omitted). In order to initiate a civil contempt proceeding, a district court “must issue an order to
show cause as to why a contemnor should not be held in contempt, as well as a notice of a date
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for the hearing.” Id. At the hearing, the moving party must establish, by clear and convincing
evidence, that the non-party violated a specific and definite court order. Id. Sanctions, such as
attorney’s fees and costs, may be warranted when a non-party fails to comply with a subpoena.
Plaintiff has established, by clear and convincing evidence, that Powell violated a specific
and definite court order. Plaintiff’s Rule 45 subpoena, which was issued pursuant to Standing
Order 2016-8, “constitutes a court order for which [Powell’s] failure to comply could result in a
finding of civil contempt.” LHF Prods., 2016 WL 6208269, at *2 (citations omitted). Plaintiff
personally served Powell with the Rule 45 subpoena, compelling Powell’s appearance at a
deposition. By failing to appear at the deposition, Powell violated a court order. See id. (holding
the same). Powell also failed to (1) appear at the show cause hearing on January 25, 2017; (2)
respond to court-appointed counsel’s communications; or (3) provide any explanation for her
noncompliance. On the basis of the foregoing events, the Court concludes that sanctions are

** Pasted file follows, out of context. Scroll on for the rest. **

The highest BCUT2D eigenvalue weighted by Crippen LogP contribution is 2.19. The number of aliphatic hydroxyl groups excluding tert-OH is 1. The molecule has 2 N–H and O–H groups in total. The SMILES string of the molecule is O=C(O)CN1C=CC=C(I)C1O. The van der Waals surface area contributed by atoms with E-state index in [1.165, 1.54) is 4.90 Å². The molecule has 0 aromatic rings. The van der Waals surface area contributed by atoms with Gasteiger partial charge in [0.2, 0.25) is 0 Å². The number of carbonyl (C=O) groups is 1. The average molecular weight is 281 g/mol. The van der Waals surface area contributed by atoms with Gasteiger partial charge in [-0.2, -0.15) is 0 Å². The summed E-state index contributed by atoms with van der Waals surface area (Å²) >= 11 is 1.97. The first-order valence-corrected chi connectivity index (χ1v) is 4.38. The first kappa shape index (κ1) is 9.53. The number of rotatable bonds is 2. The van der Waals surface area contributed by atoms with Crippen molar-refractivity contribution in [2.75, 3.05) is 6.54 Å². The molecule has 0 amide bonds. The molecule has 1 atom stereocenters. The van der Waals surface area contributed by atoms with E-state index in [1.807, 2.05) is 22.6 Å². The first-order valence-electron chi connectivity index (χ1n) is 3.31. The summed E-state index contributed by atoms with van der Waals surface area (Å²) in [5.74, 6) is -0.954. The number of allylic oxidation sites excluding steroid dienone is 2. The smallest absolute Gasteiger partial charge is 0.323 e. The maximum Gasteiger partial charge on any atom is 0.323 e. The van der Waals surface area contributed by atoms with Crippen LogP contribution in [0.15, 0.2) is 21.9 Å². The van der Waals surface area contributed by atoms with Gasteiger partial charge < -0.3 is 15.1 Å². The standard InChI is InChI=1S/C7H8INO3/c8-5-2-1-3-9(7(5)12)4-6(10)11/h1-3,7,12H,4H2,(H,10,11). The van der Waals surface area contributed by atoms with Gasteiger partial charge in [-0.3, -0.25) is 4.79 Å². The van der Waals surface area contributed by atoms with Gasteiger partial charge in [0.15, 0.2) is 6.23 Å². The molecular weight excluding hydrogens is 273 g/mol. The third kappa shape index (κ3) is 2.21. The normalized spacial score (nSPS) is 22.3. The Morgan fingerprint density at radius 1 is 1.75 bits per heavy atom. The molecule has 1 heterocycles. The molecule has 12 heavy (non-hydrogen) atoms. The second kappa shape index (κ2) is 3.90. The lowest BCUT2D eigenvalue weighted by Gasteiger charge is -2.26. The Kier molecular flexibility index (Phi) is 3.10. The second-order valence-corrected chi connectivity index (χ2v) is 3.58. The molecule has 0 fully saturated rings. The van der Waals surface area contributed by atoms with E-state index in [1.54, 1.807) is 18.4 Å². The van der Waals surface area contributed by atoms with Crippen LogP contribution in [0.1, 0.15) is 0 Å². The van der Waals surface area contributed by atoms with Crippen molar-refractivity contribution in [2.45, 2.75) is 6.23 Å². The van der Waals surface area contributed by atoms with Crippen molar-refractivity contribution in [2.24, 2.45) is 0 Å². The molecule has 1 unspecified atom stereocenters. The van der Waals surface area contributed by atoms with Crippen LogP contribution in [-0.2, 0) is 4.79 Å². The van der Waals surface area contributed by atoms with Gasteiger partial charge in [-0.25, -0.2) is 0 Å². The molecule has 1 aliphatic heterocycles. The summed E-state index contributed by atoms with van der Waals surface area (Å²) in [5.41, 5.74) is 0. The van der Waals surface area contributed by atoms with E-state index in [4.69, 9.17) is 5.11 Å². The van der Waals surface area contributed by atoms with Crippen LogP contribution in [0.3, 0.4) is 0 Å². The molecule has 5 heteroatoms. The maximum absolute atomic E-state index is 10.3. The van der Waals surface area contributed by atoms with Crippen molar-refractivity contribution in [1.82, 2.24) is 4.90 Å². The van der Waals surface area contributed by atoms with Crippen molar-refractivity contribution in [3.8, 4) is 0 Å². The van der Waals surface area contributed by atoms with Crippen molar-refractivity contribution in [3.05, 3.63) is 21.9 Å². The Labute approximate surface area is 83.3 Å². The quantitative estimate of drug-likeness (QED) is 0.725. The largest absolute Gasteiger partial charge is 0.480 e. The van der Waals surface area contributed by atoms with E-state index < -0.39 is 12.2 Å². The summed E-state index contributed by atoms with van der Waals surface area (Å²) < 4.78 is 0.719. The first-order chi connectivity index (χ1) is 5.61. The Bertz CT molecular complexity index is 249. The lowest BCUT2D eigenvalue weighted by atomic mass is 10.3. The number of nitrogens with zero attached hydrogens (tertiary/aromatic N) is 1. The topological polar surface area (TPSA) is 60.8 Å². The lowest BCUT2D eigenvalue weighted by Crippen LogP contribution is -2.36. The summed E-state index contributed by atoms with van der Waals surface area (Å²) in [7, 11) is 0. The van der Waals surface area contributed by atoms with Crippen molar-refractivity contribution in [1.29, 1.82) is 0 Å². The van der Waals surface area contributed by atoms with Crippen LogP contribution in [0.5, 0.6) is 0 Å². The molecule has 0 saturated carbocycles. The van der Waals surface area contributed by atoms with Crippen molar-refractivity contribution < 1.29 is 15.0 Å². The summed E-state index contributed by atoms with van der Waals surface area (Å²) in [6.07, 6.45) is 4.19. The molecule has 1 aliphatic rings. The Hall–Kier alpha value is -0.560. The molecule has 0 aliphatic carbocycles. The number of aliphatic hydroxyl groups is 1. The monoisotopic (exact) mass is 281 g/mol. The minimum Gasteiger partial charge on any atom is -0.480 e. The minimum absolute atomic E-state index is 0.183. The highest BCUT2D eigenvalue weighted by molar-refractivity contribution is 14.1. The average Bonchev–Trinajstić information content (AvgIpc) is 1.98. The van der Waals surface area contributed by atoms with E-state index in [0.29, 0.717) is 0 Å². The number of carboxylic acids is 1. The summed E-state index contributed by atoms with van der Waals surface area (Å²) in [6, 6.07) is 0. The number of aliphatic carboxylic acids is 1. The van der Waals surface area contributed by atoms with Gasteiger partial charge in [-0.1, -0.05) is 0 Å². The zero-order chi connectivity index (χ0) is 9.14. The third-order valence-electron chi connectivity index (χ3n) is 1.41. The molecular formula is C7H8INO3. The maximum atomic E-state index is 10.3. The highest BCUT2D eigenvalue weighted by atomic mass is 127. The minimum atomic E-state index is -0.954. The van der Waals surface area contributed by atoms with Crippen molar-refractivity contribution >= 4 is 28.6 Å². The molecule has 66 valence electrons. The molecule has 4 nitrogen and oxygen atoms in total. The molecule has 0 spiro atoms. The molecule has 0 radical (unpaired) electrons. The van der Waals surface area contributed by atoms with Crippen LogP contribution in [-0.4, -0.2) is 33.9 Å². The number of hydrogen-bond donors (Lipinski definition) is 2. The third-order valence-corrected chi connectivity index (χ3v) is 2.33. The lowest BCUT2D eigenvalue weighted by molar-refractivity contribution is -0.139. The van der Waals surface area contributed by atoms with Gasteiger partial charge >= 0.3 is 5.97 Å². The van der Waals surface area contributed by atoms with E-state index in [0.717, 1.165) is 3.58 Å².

Individuals like Powell may disagree with copyright law as applied to BitTorrent use, and
may view this type of litigation as unsavory, unfair, or an abuse of judicial process. Nevertheless,
the law is the law, and a court order is a court order. If a non-party receives a Rule 45 subpoena,
that non-party must appear for the scheduled deposition, or contact Plaintiff’s counsel to
reschedule the deposition. Failure to appear for the deposition is a violation of a court order, and
will be sanctioned by this Court.
If the non-party appears for deposition and is not the infringing party, the non-party’s
involvement in the case is likely over. If the non-party appears for the deposition and accepts
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responsibility for the alleged infringement, the undersigned’s statutory damage award will, in
almost all cases, be less than the sanction for not appearing at the deposition in the first place.
This Court appointed pro bono counsel to represent Powell, but Powell chose to ignore the
Court’s overture. The functioning of our justice system requires respect for, and strict adherence
with, court orders. Powell’s flagrant disregard for this Court’s orders is a serious matter
deserving of the sanctions the Court imposes today.
For the foregoing reasons, the Court finds that Powell violated a court order.
Accordingly, Plaintiff is entitled to recover its costs and attorney’s fees incurred as a result of the
failed deposition, the motion for order to show cause, and the show cause hearing. The Court
orders Plaintiff to provide, at the appropriate time (as discussed on the record), an itemization of
the costs and attorney’s fees discussed herein.
DATED this 27th day of January, 2017.
STACIE F. BECKERMAN
United States Magistrate Judge